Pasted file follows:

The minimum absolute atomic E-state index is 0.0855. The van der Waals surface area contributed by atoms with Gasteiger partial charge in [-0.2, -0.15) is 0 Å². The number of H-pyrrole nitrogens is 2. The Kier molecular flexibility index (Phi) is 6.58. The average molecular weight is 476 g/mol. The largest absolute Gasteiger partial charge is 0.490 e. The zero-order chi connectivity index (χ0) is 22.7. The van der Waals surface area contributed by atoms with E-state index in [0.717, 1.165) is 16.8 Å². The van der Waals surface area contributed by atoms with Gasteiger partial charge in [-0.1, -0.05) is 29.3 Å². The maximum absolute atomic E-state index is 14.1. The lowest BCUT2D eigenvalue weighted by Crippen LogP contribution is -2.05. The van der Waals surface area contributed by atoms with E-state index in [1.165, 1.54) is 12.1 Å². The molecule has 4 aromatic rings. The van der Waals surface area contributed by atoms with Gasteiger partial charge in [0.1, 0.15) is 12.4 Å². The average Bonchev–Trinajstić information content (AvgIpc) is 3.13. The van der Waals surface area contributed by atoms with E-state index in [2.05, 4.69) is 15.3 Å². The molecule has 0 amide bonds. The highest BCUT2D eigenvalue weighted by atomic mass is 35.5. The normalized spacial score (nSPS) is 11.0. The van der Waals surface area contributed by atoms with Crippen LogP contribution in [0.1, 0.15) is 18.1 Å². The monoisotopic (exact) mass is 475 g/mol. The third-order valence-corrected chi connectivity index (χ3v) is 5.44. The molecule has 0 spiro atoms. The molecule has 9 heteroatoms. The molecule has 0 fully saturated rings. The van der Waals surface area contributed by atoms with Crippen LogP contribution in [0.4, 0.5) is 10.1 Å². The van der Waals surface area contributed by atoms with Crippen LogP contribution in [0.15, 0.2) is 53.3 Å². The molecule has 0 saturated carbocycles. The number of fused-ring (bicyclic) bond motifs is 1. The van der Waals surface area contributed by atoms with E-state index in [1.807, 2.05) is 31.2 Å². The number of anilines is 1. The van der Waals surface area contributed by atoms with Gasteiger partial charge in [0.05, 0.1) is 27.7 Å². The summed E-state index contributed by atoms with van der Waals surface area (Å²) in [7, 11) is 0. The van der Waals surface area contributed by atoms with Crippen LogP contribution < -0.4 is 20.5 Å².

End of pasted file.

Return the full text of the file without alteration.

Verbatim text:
The minimum absolute atomic E-state index is 0.0855. The van der Waals surface area contributed by atoms with Gasteiger partial charge in [-0.2, -0.15) is 0 Å². The number of H-pyrrole nitrogens is 2. The Kier molecular flexibility index (Phi) is 6.58. The average molecular weight is 476 g/mol. The largest absolute Gasteiger partial charge is 0.490 e. The zero-order chi connectivity index (χ0) is 22.7. The van der Waals surface area contributed by atoms with E-state index in [0.717, 1.165) is 16.8 Å². The van der Waals surface area contributed by atoms with Gasteiger partial charge in [-0.1, -0.05) is 29.3 Å². The maximum absolute atomic E-state index is 14.1. The lowest BCUT2D eigenvalue weighted by Crippen LogP contribution is -2.05. The van der Waals surface area contributed by atoms with E-state index in [1.165, 1.54) is 12.1 Å². The molecule has 4 aromatic rings. The van der Waals surface area contributed by atoms with Gasteiger partial charge in [0.1, 0.15) is 12.4 Å². The average Bonchev–Trinajstić information content (AvgIpc) is 3.13. The van der Waals surface area contributed by atoms with E-state index in [2.05, 4.69) is 15.3 Å². The molecule has 0 amide bonds. The highest BCUT2D eigenvalue weighted by atomic mass is 35.5. The normalized spacial score (nSPS) is 11.0. The van der Waals surface area contributed by atoms with Crippen LogP contribution in [0.1, 0.15) is 18.1 Å². The monoisotopic (exact) mass is 475 g/mol. The third-order valence-corrected chi connectivity index (χ3v) is 5.44. The molecule has 0 spiro atoms. The molecule has 9 heteroatoms. The molecule has 0 fully saturated rings. The van der Waals surface area contributed by atoms with Crippen LogP contribution in [0.4, 0.5) is 10.1 Å². The van der Waals surface area contributed by atoms with Crippen LogP contribution in [0.15, 0.2) is 53.3 Å². The molecule has 0 saturated carbocycles. The number of fused-ring (bicyclic) bond motifs is 1. The van der Waals surface area contributed by atoms with E-state index in [1.807, 2.05) is 31.2 Å². The number of anilines is 1. The van der Waals surface area contributed by atoms with Gasteiger partial charge in [0.05, 0.1) is 27.7 Å². The summed E-state index contributed by atoms with van der Waals surface area (Å²) in [7, 11) is 0. The van der Waals surface area contributed by atoms with Crippen LogP contribution < -0.4 is 20.5 Å².